I bet you’ve all been wondering when I was going to announce the featured region for February, right? Well, here we are, at the end of the first week, and I give you: Alsace.
Alsace is a small (the smallest in metropolitan France, which is akin to the lower 48, if you know what that means) region in northeastern France, bordering Germany and Switzerland. The region has bobbled back and forth between France and Germany for most of its history, but has rested with France since 1945. These days, most Alsatians (people, not dogs) speak French, but the German influence remains prominent in the cuisine of the region. Pork and charcuterie are a cornerstone of the traditional dishes, and the Germanic history is evident in the wine varietals used and in the high concentration of regional breweries.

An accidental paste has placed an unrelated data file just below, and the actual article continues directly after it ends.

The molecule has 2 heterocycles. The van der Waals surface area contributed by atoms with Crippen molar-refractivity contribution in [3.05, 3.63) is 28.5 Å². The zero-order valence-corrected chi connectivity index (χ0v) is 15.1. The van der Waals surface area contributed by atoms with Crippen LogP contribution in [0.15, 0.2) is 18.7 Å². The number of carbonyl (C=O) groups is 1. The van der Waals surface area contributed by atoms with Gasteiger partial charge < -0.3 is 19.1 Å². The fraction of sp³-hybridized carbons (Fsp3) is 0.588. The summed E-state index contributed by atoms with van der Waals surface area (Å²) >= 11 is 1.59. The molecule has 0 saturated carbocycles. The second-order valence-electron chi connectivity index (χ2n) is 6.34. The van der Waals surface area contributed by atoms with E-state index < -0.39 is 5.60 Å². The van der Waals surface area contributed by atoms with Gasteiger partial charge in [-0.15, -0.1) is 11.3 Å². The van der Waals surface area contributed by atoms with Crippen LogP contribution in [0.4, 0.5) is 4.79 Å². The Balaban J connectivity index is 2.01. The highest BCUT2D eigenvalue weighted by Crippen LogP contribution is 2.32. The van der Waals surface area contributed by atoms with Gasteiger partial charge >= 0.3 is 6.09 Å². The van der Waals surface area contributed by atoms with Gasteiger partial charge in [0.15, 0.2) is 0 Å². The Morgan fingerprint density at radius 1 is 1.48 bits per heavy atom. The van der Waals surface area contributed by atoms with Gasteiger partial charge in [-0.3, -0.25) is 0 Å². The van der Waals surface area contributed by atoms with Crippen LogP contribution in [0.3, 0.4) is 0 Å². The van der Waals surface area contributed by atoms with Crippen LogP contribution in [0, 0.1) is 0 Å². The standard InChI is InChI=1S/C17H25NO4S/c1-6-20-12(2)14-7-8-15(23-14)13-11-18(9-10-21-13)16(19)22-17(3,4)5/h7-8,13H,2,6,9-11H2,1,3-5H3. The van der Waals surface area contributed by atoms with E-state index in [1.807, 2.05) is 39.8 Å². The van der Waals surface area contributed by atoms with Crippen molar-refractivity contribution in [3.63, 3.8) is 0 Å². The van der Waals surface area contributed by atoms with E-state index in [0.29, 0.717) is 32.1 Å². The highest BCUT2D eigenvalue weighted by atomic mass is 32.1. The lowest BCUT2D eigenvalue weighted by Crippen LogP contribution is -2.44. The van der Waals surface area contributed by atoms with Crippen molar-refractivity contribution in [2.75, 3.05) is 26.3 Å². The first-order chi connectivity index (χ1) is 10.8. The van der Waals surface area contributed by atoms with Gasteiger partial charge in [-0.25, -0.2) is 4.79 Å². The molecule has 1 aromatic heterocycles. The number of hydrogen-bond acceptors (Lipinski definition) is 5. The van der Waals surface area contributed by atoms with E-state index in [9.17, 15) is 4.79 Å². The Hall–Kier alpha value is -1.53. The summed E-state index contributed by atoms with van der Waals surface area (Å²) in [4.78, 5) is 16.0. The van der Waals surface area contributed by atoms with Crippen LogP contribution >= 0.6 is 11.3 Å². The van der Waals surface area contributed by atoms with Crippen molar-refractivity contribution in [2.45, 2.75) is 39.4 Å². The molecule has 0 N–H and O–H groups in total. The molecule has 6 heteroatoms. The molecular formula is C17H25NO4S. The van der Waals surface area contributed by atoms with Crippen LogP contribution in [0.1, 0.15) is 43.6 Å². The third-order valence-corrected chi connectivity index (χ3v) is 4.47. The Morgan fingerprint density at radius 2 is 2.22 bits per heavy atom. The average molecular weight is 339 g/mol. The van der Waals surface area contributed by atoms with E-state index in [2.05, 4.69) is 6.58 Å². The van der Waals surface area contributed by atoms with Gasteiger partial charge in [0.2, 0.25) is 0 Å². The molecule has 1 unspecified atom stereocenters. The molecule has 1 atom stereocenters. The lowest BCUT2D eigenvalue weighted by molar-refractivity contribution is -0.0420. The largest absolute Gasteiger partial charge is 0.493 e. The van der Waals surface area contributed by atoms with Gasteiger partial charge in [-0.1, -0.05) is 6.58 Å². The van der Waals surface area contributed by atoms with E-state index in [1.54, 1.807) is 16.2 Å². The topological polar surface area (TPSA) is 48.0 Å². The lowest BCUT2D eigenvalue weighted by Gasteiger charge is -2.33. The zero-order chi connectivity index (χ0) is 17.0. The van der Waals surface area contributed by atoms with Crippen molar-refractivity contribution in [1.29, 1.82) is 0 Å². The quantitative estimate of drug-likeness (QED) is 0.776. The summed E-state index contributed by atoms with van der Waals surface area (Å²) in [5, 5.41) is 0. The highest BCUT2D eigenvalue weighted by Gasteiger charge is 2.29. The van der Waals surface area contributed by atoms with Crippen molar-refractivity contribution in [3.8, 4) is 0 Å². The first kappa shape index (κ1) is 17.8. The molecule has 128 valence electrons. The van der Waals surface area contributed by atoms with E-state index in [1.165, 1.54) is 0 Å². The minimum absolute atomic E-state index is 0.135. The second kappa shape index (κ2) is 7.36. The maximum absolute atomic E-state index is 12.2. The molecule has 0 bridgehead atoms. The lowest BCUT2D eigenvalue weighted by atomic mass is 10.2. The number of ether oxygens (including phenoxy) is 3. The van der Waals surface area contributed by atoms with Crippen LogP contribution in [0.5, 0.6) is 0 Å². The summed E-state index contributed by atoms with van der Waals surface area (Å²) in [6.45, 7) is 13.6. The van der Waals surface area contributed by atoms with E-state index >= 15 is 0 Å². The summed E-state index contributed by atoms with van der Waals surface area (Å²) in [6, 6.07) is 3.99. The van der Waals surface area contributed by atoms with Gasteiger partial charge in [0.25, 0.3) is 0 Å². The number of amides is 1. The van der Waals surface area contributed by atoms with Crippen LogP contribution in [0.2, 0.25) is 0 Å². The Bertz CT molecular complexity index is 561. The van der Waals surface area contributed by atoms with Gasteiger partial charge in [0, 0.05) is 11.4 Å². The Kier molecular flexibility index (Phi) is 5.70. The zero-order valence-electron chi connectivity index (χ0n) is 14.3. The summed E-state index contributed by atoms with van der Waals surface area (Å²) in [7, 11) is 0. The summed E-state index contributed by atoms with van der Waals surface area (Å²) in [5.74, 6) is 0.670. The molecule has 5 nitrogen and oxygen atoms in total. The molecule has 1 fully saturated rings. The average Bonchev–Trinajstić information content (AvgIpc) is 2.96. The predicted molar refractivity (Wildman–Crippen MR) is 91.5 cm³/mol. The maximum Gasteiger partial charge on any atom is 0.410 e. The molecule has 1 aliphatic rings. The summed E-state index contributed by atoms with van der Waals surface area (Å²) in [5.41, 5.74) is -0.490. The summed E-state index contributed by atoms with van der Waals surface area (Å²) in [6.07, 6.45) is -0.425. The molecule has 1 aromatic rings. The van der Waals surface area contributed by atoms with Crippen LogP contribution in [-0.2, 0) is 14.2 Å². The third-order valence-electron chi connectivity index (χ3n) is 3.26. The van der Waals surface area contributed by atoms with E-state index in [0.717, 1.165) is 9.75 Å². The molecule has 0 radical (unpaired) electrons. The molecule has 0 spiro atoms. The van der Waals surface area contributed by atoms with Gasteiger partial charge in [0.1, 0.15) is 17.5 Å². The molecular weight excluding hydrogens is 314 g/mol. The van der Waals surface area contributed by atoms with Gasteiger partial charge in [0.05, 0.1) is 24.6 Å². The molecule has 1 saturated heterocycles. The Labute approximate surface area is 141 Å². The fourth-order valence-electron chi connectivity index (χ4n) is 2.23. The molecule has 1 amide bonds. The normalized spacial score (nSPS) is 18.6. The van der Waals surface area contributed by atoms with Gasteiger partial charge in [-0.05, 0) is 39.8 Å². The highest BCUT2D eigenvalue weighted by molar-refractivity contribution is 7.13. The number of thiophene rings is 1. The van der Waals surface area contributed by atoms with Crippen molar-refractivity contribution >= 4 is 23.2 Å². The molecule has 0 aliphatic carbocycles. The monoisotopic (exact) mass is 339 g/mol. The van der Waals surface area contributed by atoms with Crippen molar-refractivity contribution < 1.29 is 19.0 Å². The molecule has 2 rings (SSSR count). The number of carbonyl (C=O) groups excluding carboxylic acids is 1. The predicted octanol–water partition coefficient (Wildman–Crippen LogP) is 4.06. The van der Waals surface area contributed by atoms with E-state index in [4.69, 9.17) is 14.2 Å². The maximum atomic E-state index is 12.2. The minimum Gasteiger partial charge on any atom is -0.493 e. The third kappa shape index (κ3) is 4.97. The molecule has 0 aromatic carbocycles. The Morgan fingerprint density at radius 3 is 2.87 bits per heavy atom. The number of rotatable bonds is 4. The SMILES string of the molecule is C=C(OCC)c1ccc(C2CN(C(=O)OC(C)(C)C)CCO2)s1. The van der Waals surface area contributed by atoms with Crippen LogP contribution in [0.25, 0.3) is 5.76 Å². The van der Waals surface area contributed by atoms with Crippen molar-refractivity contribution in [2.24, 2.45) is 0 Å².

Choucroute and flammekueche are the beacons of Alsatian cuisine, and since I’ve already written about choucroute for this blog, I thought I’d try my hand at a flammekueche. Comprising a thin bread dough spread with crème fraîcheand topped with bacon and onions, flammekueche was traditionally baked among the expiring coals of the day’s bread-baking, giving it a characteristic char on the edges. Not being fortunate enough to own my own wood-fired oven (someday…), I made do with my stand-by pizza dough, and turning my little oven up as high as it goes. I also substituted leeks for the onions, since we had just received another lovely batch in the CSA panier. Simply sweating them in rendered bacon fat before plopping it all onto a round of dough smeared thickly with crème fraîche and topping it with a smattering of grated comté cheese rewarded us with a scrumptious flatbread tart.
I served it with a mâche salad (also from the panier) with a quick vinaigrette. Looks like those French-Germans know what they’re doing when it comes to hearty winter meals.
Originally published on Croque-Camille.